If you see the IRS e-file logo at your tax preparer, it means--IN THEORY--that the owners and chief officers of that tax prep business have passed muster with the IRS e-file provider application process, which includes a "suitability background check." That includes an FBI criminal records check, a credit report check, a check to make sure that the preparers' own personal tax record is clean, and a check for any previous violation of e-file non-compliance.
Once a preparer passes muster as an authorized e-file provider, he is entitled to display the logo above and to e-file returns. If the IRS later finds a pattern of unethical behavior, they can yank his e-file provider privileges.
So, IN THEORY, the sign above should provide some assurances that the IRS has found the tax prep business operators to be "suitable" and that they have not had their e-file privileges revoked for illegal tax preparation practices.
IN PRACTICE, the reality can be very different, as this December 2008 US Department of Justice (DOJ) Complaint shows. According to the DOJ, a husband/wife/mother-in-law team have operated a small family tax prep business out of their home since at least 2003. The business was originally founded by the father-in-law at least a dozen years ago. They operated under at least ten different D/B/A (doing business as) names, and several different EFINs (Electronic Filing Identification Numbers.)
Over the years, the IRS says it found suspicious patterns of fabricated deductions and credits on the thousands of returns e-filed by the small family-operated business. The IRS revoked the company's EFIN, but the business just applied for new ones--and apparently got them. In fact the IRS isn't sure it has actually found all the returns prepared by the business, because it's possible they also used other EFINs the IRS hasn't been able to track down yet. (This DOJ complaint provides a good illustration of why the IRS really can't be sure how many tax preparers are operating in any given year. A recently released government study suggested the best guess is somewhere between half a million and a million paid preparers in 2008.)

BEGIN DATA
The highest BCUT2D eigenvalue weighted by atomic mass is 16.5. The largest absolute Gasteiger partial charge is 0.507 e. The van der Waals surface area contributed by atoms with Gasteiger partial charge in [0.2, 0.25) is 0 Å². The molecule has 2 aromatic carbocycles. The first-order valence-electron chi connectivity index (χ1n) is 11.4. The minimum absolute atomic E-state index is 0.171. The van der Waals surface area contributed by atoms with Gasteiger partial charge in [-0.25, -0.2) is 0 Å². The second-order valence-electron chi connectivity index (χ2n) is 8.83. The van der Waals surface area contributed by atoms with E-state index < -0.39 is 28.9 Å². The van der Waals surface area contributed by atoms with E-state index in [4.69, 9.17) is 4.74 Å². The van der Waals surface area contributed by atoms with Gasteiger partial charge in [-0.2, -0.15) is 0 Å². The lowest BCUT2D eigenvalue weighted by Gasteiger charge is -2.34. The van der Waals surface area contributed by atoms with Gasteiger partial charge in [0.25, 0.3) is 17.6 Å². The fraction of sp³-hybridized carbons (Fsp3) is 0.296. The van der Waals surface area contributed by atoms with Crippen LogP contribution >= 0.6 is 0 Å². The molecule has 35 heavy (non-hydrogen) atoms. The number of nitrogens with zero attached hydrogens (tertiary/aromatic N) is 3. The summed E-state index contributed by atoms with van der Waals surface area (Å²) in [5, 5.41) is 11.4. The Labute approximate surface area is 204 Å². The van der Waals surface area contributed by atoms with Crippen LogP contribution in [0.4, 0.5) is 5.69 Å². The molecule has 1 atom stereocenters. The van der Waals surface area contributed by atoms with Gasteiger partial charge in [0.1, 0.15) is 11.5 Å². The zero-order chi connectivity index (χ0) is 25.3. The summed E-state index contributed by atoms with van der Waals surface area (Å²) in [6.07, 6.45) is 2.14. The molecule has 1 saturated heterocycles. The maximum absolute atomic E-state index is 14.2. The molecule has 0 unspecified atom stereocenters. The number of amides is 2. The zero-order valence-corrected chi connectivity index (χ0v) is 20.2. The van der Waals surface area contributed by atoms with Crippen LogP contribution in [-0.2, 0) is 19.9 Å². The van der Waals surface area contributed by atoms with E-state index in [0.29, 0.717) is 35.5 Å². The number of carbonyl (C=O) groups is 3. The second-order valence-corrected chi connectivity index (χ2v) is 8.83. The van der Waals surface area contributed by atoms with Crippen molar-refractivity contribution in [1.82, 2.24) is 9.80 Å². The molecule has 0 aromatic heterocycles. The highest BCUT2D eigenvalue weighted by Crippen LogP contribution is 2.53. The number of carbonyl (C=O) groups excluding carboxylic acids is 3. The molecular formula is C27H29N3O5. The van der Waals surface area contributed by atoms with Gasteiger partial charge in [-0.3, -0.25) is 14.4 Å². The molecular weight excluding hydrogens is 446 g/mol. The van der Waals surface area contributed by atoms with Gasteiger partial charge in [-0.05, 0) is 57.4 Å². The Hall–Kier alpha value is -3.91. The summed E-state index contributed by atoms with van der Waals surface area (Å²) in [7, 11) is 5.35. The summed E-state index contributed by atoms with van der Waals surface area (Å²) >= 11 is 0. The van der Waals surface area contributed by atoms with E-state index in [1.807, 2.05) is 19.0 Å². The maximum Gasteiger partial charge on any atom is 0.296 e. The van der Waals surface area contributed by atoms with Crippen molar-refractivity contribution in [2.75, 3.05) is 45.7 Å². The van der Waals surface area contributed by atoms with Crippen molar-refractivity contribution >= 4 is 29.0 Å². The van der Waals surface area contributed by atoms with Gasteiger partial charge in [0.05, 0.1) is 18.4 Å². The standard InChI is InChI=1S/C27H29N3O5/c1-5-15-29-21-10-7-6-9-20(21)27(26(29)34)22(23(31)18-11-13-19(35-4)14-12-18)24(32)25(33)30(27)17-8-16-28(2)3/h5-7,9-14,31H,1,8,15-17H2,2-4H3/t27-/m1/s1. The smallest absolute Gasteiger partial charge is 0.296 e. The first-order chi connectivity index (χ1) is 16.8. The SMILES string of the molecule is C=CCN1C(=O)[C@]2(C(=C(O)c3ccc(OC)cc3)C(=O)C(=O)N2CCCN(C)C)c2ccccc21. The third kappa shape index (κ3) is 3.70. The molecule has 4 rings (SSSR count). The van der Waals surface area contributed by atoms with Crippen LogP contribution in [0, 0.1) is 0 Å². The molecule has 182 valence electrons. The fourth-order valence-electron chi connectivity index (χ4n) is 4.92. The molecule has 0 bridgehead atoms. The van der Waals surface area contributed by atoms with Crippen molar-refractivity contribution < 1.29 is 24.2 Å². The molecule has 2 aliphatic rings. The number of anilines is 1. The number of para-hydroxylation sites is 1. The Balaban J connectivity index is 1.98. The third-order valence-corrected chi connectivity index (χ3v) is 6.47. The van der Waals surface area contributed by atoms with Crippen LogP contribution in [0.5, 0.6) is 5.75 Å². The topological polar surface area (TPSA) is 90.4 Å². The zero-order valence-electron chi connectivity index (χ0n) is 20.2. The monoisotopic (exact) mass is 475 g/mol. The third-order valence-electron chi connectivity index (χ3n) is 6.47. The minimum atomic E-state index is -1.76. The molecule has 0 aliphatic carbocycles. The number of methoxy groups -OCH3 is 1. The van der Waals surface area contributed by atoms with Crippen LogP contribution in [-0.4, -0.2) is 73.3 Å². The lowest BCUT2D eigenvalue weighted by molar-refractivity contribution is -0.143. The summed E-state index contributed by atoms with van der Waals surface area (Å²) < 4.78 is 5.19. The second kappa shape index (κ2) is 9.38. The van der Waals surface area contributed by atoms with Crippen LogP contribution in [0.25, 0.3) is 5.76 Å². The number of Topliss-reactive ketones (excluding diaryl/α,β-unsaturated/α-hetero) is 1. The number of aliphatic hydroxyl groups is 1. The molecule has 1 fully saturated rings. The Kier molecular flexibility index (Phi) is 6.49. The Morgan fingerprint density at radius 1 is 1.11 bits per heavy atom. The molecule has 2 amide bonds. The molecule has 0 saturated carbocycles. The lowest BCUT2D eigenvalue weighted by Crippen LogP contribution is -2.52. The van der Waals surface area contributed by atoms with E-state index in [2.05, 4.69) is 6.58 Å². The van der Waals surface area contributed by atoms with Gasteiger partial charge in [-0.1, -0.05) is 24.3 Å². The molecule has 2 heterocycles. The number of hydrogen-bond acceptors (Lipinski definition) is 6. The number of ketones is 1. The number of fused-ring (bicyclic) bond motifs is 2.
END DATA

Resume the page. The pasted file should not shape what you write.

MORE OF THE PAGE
Eventually, the IRS essentially threw up its hands and decided that revoking EFINs was not enough to shut the business down. The Commissioner of the IRS asked the DOJ to file a complaint asking a federal judge to issue an injunction forcing the husband/wife/mother-in-law all to shut down their business entirely. The injunction was granted in February 2009, but meanwhile thousands of tax returns filed over the previous six years have created problems for the taxpayers who used the service, and who might have been reassured by the "IRS Authorized E-file Provider" logo the business was able to display.
I highly recommend reading the entire DOJ complaint, but here are some enlightening excerpts.
5. Chalamar Muhammad is a tax return preparer who, since at least 2003, has prepared fraudulent federal income tax returns that report inflated or false deductions and inelude false corroborating documentation, in order to receive higher tax refunds for customers. The returns elaim inflated or fabricated charitable deductions, education deductions and credits, mortgage interest paid, business expenses, real estate taxes paid, dependent exemptions, and capital losses.